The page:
‘100 Safe Days of Summer’ kicks off safe driving awareness as police crackdown on DUIs
As the nation enters one of the most dangerous times of the year for driving, law enforcement agencies in King County announced Thursday an increase in patrols on roadways that will be on the lookout for drivers under the influence of alcohol and drugs.
The increase runs from June 10-11 and will kick off the “100 Safe Days of Summer” campaign that will deploy patrols throughout the summer as the days between Memorial Day and Labor Day are the deadliest for crashes related to teen drivers, according to the American Automobile Association (AAA).
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With the campaign underway, some parents have downloaded mobile apps, such as Mama Bear, that allow them to track their children’s driving habits and whereabouts.
“If I’m willing to give an insurance company this information to get me a lower rate, which many insurance companies offer if I’m okay with that, how can I not be okay with having the same feature and my kids safer,” Spike O’Neil said to Jack Stine on-air on KIRO Newsradio.
“And for her to know that I’m monitoring what she’s doing? Just the fact that I’m watching makes her operate more safely,” O’Neil continued.
Features across mobile apps that track driving habits vary, with some, such as Automatic, offering tips to improve driving, and others, like Life360, that send detailed weekly reports to parents regarding their teen’s habits.
Stine noted his support for independence and autonomy but said if he had children he would install a driver monitoring app on their cell phone.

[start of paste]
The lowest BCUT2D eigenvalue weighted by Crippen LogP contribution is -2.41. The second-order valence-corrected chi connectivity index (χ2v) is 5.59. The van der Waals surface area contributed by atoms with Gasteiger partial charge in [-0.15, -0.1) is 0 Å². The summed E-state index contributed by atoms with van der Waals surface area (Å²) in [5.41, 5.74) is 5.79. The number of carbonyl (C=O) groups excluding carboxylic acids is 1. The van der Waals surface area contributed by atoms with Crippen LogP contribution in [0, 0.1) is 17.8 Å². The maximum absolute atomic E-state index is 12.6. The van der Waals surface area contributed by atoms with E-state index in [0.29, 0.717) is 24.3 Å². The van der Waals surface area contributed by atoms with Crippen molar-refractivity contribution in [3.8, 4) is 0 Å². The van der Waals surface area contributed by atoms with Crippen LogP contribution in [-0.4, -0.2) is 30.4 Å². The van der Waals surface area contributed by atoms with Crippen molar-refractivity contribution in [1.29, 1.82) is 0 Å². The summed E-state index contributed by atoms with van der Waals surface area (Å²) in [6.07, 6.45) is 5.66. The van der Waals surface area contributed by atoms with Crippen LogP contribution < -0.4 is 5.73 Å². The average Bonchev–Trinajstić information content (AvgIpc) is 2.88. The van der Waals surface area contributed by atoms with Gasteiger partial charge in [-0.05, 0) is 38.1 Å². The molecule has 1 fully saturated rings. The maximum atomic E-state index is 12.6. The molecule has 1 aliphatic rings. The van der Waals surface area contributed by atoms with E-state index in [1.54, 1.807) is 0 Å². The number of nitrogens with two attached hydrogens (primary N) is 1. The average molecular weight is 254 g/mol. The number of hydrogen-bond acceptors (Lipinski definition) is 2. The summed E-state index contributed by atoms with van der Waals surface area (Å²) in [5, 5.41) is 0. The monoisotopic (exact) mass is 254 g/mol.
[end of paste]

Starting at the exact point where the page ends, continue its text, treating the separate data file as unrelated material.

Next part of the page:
“If I had kids, this app is going on their phone, and I’m reviewing it. It just seems like a convenience, why would I want to pass that up?” Stine asked.
“It’s not that I don’t trust my kid, but my biggest concern is like, let’s just say that my child gets into a car accident or something like that, and they are outside of cell service or something like that … I want to know that information,” Stine continued.
He added that he believes the apps are acceptable for parents but not for the government.
With the announcement of more law enforcement agencies patrolling vehicles on Washington’s roadways, parents are encouraged to discuss safe driving with their teens.
The campaign, in collaboration with Target Zero Task Forces across the state, focuses on giving parents positive actions to educate and encourage safe behavior from their kids, the release said.
“It’s so important to talk with teen drivers early and often about the dangers of risky driving situations like impaired driving, distracted driving, speeding and nighttime driving,” Sara Wood, Target Zero manager, said in a press release.
“By creating a game plan with your teen to stay safe during these dangerous summer months, you can also help them become a safer driver year-round.”